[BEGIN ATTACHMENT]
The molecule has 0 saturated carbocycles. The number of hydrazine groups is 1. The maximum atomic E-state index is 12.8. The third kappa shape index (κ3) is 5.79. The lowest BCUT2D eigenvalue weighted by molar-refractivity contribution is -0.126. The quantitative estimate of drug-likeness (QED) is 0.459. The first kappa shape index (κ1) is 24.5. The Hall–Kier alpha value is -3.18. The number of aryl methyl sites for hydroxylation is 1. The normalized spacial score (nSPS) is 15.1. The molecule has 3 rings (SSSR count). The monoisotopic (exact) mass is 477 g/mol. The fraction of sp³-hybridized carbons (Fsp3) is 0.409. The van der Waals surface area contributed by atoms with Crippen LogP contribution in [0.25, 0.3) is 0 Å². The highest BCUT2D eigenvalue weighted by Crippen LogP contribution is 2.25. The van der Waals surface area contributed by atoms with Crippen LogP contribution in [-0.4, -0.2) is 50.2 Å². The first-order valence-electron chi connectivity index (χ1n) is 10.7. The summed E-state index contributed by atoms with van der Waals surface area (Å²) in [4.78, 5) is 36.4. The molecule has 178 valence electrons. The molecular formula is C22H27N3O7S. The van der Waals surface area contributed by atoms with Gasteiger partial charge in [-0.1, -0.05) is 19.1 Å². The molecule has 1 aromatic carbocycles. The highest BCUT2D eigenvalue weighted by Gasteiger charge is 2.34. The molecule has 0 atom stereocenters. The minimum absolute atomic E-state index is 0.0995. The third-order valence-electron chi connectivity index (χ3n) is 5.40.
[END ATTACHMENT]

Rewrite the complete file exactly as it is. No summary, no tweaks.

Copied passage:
The molecule has 0 saturated carbocycles. The number of hydrazine groups is 1. The maximum atomic E-state index is 12.8. The third kappa shape index (κ3) is 5.79. The lowest BCUT2D eigenvalue weighted by molar-refractivity contribution is -0.126. The quantitative estimate of drug-likeness (QED) is 0.459. The first kappa shape index (κ1) is 24.5. The Hall–Kier alpha value is -3.18. The number of aryl methyl sites for hydroxylation is 1. The normalized spacial score (nSPS) is 15.1. The molecule has 3 rings (SSSR count). The monoisotopic (exact) mass is 477 g/mol. The fraction of sp³-hybridized carbons (Fsp3) is 0.409. The van der Waals surface area contributed by atoms with Crippen LogP contribution in [0.25, 0.3) is 0 Å². The highest BCUT2D eigenvalue weighted by Crippen LogP contribution is 2.25. The van der Waals surface area contributed by atoms with Crippen LogP contribution in [-0.4, -0.2) is 50.2 Å². The first-order valence-electron chi connectivity index (χ1n) is 10.7. The summed E-state index contributed by atoms with van der Waals surface area (Å²) in [4.78, 5) is 36.4. The molecule has 178 valence electrons. The molecular formula is C22H27N3O7S. The van der Waals surface area contributed by atoms with Gasteiger partial charge in [-0.1, -0.05) is 19.1 Å². The molecule has 1 aromatic carbocycles. The highest BCUT2D eigenvalue weighted by Gasteiger charge is 2.34. The molecule has 0 atom stereocenters. The minimum absolute atomic E-state index is 0.0995. The third-order valence-electron chi connectivity index (χ3n) is 5.40.